Michelle Malkin reports that ACORN is planning to engage in acts of civil disobedience to block home foreclosures.
“ACORN’s foot soldiers, funded with your tax dollars, will scream, pound their fists, chain themselves to buildings, padlock the doors and engage in illegal behavior until they get what they want. It’s a recipe for anarchy,” Malkin writes.
Meanwhile, I had read some reports that the ACORN money had somehow been taken out of the porkulus bill that President Obama signed into law amid fanfare yesterday.
I haven’t seen the enrolled version of the bill yet, but based on the conference report (PDF file) agreed upon by the House and the Senate last week, here are my initial observations.
The funding I previously identified that ACORN might get its hands on consisted of $1 billion for the Community Development Block Grants (CDBG) program, $10 million for the Self-Help and Assisted Homeownership Opportunity Program (SHOP), and $4.19 billion for foreclosure relief through the Neighborhood Stabilization Program.
The conference report cuts up the money a bit differently:
At p.84 it references the Public Housing Capital Fund and indicates that $1 billion will be awarded by competitive process. I’m sure if ACORN and other left-wing activist groups can try to obtain this money.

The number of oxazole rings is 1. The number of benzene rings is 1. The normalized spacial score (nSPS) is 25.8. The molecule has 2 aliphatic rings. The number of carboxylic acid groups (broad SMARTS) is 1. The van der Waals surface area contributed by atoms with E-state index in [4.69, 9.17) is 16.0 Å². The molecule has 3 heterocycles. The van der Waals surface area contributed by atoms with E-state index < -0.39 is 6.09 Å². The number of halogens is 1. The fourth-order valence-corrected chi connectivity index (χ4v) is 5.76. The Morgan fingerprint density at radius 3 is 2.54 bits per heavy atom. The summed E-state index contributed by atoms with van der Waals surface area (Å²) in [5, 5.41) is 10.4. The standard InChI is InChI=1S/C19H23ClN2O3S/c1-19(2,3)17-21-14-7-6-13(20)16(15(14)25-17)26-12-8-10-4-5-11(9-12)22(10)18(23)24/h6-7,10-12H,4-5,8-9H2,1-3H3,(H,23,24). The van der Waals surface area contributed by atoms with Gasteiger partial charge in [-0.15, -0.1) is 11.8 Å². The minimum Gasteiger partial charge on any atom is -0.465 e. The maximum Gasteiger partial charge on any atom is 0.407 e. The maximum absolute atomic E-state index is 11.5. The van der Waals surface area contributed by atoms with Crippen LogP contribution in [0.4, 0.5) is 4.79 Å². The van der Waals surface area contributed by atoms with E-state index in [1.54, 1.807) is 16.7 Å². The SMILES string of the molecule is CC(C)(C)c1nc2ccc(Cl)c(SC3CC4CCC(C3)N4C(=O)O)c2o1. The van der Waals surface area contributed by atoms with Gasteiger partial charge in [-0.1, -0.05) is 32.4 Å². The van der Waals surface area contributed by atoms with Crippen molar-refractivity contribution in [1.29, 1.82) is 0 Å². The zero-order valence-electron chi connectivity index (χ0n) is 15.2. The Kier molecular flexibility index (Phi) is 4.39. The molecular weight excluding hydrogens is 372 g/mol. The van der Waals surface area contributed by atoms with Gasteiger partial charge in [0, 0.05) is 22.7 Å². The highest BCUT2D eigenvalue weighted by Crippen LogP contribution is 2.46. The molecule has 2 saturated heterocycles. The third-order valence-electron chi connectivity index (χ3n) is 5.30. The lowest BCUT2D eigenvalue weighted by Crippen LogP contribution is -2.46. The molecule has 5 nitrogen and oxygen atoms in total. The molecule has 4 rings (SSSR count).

At p.86 it references the Community Development Fund and indicates that $3 billion will be allocated. Of that $3 billion, $1 billion will go to CDBG which ACORN can try to get its hands on, and $2 billion will go to the Neighborhood Stabilization Program which ACORN can seek unless lawmakers changed the bill language from what it was before.
At p.87 it references the Self-Help and Assisted Homeownership Opportunity Program. It appears conferees killed off the $10 million request.
There might be other provisions in there that I missed.
This is what it boils down to: ACORN and similar community activist groups have a shot at at least the $1 billion in CDBG funds, but perhaps up to $4 billion in total it appears. I won’t know what the total is until I have a chance to read the final enrolled version of the bill.